Sustainability: driving or constraining innovation?

The fact that (radical) innovation is needed to change businesses and achieve a sustainable world has been argued on this blog already – it is, after all, its main building block. What we haven’t touched upon yet but what has come across in some of the recent discussions I’ve had, is whether sustainability actually acts as a driver of innovation. Or does it, on the contrary, constrain it?
I’ve received mixed responses. On the hand, sustainability can be seen to act as a platform for innovation, creating momentum, providing a cause and vision to steer innovation.
On the other hand, sustainability is also seen as a constraint for various reasons. Some people are put off by the scale of the issues at hand, and the somewhat scientific nature of them – creating a sort of paralysis or voluntary ignorance all together. In this way, sustainability hinders the innovation process as some are simply too intimidated by it or are left feeling powerless in what they can realistically achieve. Some have also brought up the limits that sustainability imposes, such as on materials or processes that are used.
Another discussion I had brought forward the distinction between cost and growth innovation (thanks to one of my interviewees!) and how the use of a sustainability lense to drive both types differs. Cost innovation, as its name suggests, relates to innovation which reduces costs of a product or service “at an unparallel cost base to anyone else before.” With this type of innovation, sustainability can easily act as driver as reducing costs is often associated with being more efficient, which eventually translates to being more sustainable. However, I’d like to point out that, I agree with Ehrenfeld (who wrote a book called “Sustainability by Design”) when he says that “reducing unsustainability will not create sustainability”. As such, cost innovation, just like incremental innovation, is not really doing enough.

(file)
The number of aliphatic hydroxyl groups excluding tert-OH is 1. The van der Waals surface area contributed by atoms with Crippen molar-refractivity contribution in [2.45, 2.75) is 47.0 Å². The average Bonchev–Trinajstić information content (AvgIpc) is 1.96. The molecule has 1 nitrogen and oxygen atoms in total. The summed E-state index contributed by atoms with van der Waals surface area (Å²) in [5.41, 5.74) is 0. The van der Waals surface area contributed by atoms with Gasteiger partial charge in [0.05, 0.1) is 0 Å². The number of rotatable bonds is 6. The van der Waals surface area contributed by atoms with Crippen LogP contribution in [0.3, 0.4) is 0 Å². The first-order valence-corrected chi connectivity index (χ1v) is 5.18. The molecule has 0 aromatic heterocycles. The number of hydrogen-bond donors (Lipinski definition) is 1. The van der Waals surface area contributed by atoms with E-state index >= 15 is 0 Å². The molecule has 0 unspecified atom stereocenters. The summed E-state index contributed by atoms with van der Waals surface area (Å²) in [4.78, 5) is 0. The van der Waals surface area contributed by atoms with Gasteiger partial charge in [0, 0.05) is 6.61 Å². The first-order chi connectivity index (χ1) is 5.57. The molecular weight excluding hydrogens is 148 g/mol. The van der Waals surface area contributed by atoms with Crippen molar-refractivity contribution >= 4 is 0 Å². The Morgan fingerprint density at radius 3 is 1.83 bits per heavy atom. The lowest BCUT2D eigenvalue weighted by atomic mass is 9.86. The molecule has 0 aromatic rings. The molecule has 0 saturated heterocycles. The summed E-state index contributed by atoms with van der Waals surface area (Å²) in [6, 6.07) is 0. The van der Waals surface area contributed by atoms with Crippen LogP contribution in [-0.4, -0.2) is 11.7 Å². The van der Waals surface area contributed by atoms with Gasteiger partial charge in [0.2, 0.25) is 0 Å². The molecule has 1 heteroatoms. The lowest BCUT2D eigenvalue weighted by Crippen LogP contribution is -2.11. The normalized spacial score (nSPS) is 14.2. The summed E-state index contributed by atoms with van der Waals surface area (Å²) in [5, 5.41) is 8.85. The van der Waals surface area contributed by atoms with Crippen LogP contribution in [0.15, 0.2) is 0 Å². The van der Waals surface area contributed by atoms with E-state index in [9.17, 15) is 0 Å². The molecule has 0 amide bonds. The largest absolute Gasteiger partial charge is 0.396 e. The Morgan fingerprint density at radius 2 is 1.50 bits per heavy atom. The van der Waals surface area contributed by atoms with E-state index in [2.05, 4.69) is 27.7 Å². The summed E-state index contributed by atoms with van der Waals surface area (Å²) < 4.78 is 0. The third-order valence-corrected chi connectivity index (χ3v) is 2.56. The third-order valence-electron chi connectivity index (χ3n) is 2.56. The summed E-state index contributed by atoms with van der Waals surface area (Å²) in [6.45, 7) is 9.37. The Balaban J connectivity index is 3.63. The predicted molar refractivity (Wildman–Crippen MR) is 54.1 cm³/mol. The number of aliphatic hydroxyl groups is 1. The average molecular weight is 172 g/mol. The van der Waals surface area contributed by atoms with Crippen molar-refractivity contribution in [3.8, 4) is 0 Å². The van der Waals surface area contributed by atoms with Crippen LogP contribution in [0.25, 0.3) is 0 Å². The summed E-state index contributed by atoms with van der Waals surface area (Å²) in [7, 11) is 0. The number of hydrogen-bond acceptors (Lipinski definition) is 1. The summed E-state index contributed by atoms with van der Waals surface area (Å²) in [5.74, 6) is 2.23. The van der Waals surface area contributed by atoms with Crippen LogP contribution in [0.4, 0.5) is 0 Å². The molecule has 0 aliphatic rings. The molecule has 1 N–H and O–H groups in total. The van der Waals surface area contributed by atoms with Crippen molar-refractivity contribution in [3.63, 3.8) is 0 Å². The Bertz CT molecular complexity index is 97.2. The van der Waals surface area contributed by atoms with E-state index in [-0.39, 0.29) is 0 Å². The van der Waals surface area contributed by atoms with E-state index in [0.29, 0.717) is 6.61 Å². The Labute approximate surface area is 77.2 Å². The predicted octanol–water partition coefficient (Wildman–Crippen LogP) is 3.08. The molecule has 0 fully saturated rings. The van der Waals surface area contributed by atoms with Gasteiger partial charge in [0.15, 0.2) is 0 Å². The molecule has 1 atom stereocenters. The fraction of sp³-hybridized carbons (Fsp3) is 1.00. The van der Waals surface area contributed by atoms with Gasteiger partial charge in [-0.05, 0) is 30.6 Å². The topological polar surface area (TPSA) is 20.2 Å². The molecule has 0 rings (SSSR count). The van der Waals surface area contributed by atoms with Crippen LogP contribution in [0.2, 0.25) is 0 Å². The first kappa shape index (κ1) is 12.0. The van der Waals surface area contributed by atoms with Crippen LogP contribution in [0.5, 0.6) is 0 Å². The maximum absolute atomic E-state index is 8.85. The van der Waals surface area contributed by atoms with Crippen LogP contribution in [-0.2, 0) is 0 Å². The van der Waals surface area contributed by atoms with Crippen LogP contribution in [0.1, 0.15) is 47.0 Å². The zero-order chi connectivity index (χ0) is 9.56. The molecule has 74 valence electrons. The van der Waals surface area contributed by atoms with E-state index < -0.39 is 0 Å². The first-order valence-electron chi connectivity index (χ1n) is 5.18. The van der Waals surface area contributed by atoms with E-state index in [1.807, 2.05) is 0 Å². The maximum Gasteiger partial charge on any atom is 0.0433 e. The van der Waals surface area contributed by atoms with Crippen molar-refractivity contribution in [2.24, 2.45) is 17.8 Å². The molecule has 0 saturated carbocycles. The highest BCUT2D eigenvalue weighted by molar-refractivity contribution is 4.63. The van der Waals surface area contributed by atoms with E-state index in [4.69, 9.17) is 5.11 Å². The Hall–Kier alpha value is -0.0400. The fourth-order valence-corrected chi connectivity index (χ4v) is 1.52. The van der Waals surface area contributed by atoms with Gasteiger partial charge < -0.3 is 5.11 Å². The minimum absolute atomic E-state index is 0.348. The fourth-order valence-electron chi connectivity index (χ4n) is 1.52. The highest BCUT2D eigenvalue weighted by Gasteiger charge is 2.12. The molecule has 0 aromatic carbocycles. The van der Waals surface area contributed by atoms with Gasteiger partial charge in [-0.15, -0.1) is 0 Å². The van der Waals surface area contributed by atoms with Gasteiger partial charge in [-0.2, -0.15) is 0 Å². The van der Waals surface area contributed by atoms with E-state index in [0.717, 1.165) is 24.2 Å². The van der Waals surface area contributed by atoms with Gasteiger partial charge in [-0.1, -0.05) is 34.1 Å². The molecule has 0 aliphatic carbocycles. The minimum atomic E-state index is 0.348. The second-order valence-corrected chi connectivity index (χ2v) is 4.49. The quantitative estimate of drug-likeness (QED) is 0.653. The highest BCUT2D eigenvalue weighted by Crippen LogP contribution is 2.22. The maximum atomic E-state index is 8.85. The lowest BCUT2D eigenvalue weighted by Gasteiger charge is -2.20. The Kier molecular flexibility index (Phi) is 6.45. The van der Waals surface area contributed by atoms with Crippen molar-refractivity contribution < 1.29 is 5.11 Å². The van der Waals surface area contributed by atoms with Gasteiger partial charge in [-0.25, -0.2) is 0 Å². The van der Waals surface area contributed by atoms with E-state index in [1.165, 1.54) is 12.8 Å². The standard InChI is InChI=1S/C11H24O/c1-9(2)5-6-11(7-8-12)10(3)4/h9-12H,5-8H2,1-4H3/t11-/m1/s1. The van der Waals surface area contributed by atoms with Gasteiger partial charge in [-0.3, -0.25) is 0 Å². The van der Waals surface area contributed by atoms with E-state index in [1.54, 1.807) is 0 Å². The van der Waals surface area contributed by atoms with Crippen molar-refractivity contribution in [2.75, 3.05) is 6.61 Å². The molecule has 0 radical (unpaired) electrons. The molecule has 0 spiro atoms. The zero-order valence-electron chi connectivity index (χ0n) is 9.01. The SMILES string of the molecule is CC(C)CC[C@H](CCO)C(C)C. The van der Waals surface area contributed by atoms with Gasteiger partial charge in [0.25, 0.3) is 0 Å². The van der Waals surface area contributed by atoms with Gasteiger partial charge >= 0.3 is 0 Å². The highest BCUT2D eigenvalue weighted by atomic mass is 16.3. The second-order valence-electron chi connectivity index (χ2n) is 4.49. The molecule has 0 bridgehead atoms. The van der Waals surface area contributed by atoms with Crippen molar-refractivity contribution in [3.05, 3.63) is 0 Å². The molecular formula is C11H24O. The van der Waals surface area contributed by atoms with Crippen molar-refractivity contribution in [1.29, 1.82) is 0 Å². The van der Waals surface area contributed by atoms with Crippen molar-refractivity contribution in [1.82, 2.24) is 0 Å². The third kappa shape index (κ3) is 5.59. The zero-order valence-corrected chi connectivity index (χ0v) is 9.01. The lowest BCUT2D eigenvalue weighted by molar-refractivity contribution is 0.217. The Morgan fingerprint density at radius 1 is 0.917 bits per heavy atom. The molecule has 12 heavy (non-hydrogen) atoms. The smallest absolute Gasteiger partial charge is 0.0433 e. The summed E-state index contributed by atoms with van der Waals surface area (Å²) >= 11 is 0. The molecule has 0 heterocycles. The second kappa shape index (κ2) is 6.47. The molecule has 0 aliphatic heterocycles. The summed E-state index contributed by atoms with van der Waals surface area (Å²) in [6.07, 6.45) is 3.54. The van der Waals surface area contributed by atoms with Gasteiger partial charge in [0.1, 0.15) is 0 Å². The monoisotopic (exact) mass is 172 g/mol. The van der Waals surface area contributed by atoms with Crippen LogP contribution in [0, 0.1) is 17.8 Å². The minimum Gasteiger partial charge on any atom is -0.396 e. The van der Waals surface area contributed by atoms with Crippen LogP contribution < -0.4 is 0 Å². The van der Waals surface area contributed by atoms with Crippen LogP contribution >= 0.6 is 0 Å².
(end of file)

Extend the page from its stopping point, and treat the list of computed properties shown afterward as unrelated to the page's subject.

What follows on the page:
Growth innovation is described as providing something that has not been thought of or never been experienced by consumers before. With this type of innovation, it’s more challenging to use sustainability as a driver or a starting-point as there are many assumptions to made, and the chances of getting it “wrong” are very high as there is no precedent. Fear of getting it wrong is something that I’ve come across somewhat frequently when discussing sustainability and innovation. Particularly with public or consumer-facing businesses, companies are reluctant to launch innovations as they fear they will scrutinized from all sides if it isn’t perfect. Some may also be afraid that a big radical innovation will create other sustainability issues in the future (e.g. biofuels…).
While it is certain that mistakes will be made, businesses and anyone innovating in sustainability needs to remember that there currently is no completely right or wrong answer, and that with no precedent, the best thing to do is to explore and give it a go. Sustainability should not be seen as limiting. It should, rather, be embraced as creating opportunities where constraints are accepted as challenges to work around towards a much bigger journey. Necessity is the mother of invention.
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2 responses to “Sustainability: driving or constraining innovation?

  1. Great Blog Ilana! It’s given me alot to think about. To be sustainable is to realise that resources are finite, innovating without constraint has bought us to the situation we are in now, and current business models will fail because of it. If we do want to continue to grow, we will have to do more with less. This is why I think innovating with constraints is the best way to drive sustainability and growth.

  2. Ilana. Hi. Very good thoughts in this. A few years ago I sat through a speech where the Marks & Spencers MD told hundreds of construction industry people that innovation in construction arises when companies are unrestrained by regulation. Many of us in the audience were amazed at the man’s lack of insight into this industry, where building regulation has been almost the only effective driver of innovation for many decades. Indeed, in the 80’s civil engineering trainees were made to write exam essays on the reasons behind the dearth of innovation among construction companies. What we can see is that constraints can be stimulants to innovation or can hold it back. The need for sustainability can be translated into behavioural norms, standards, regulations etc which are framed in a way which encourages, allows and, crucially, protects innovations. Or not. That’s the choice.

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